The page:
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Arbutus Lansdowne

Schematic design for Catonsville Elementary unveiled at community meeting

School is out for summer, but that didn't keep Catonsville parents and residents from attending a community input meeting Tuesday night at Catonsville High School to discuss the future of Catonsville Elementary School.

The dimly lit auditorium was abuzz with residents, parents and teachers, who gathered to learn about a Baltimore County Public Schools design plan for a new Catonsville Elementary.

The new school is expected to open August 2016 on the site of the Bloomsbury Community Center at 106 Bloomsbury Ave.

A schematic design for the new school was presented by John DiMenna, senior vice president/principal of Rubeling & Associates, a Towson architecture and interior design firm.

The proposed design will nearly double the elementary school in size, from 59,600 square feet to 103,000 square feet, and accommodate a population of 700 students.

The site will have three levels, with additions that will expand the first two levels.

Plans show an addition of 24,000 square feet to the ground floor and a renovation of 30,149 square feet.

One pre-kindergarten, five kindergarten and five first-grade classrooms will be located on the floor, along with a cafeteria, art room, two music rooms, a gym, and a reading room.

Five second and five third grade classrooms will be on the first floor, along with one ESOL (English for Speakers of Other Languages) and one special education classroom. That floor will receive an addition of 13,360 square feet and a renovation of 21,859 square feet, according to the design plan.

A fourth-grade classroom will be located between the ESOL and special education classroom, which Renee McGuirk Spence, a Catonsville resident in attendance and a former special education teacher, pointed out to DiMenna.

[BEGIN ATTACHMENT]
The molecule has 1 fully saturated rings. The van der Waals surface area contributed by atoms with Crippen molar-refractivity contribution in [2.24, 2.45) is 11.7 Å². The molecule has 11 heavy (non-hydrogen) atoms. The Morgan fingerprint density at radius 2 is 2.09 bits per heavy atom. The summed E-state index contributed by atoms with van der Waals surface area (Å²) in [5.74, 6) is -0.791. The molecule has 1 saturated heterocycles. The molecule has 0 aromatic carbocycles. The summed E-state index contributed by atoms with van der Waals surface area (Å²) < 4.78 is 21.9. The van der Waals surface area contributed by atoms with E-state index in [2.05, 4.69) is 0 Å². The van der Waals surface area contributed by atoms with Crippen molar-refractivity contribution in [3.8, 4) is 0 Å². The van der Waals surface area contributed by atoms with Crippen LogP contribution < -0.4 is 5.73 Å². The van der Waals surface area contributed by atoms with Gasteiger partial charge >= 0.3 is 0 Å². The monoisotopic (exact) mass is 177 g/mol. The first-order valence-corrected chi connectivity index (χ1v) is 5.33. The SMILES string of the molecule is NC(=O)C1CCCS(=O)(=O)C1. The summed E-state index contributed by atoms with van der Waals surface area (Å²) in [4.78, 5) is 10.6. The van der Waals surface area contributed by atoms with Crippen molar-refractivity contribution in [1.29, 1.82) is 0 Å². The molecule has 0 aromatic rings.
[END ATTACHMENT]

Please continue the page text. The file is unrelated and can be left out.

DiMenna said, "That's a compromise we have to make."

The second floor will receive a renovation of 22,030 square feet, with no additional square footage. Four fourth-grade and five fifth-grade classrooms will be located on the level, along with a media center.

An elevator will allow access to each level and a new mechanical system will add air-conditioning to the building, something the current Catonsville Elementary building lacks.

A group of Catonsville Elementary teachers present at the meeting, expressed enthusiasm for the new school building, especially for the air-conditioning.

"I'm very excited," said Gigi Elliott, a first-grade teacher at the school on Frederick Road. "We do not have air-conditioning…It does not make it very conducive to learning."

Catonsville Elementary librarian Rebekah Kaufman, who lives in the area, was one of many to express concerns about increased traffic due to the size of the school and additional buses moving in and out of the area.

"I'm concerned about the traffic, not just on Bloomsbury [Avenue], but throughout the entire community," Kaufman said, adding, "My heart goes out to those who live on Bloomsbury."

Kaufman said she would like to see one-way streets added near the school to improve traffic flow.